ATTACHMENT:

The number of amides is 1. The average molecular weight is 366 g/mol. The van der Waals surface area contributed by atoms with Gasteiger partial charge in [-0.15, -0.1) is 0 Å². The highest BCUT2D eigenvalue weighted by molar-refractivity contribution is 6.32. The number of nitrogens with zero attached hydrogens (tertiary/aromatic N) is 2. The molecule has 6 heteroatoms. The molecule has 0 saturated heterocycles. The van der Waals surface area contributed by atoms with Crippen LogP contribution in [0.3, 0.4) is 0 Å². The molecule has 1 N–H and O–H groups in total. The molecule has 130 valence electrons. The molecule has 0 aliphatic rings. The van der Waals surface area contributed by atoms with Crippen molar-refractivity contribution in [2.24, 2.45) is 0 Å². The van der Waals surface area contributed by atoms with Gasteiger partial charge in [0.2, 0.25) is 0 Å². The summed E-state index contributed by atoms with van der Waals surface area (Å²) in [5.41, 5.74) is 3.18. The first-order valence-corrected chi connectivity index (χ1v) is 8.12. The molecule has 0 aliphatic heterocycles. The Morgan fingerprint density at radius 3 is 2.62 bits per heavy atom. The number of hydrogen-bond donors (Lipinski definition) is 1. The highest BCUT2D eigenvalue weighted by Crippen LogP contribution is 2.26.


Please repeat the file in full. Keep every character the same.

The number of amides is 1. The average molecular weight is 366 g/mol. The van der Waals surface area contributed by atoms with Gasteiger partial charge in [-0.15, -0.1) is 0 Å². The highest BCUT2D eigenvalue weighted by molar-refractivity contribution is 6.32. The number of nitrogens with zero attached hydrogens (tertiary/aromatic N) is 2. The molecule has 6 heteroatoms. The molecule has 0 saturated heterocycles. The van der Waals surface area contributed by atoms with Crippen LogP contribution in [0.3, 0.4) is 0 Å². The molecule has 1 N–H and O–H groups in total. The molecule has 130 valence electrons. The molecule has 0 aliphatic rings. The van der Waals surface area contributed by atoms with Crippen molar-refractivity contribution in [2.24, 2.45) is 0 Å². The van der Waals surface area contributed by atoms with Gasteiger partial charge in [0.2, 0.25) is 0 Å². The summed E-state index contributed by atoms with van der Waals surface area (Å²) in [5.41, 5.74) is 3.18. The first-order valence-corrected chi connectivity index (χ1v) is 8.12. The molecule has 0 aliphatic heterocycles. The Morgan fingerprint density at radius 3 is 2.62 bits per heavy atom. The number of hydrogen-bond donors (Lipinski definition) is 1. The highest BCUT2D eigenvalue weighted by Crippen LogP contribution is 2.26.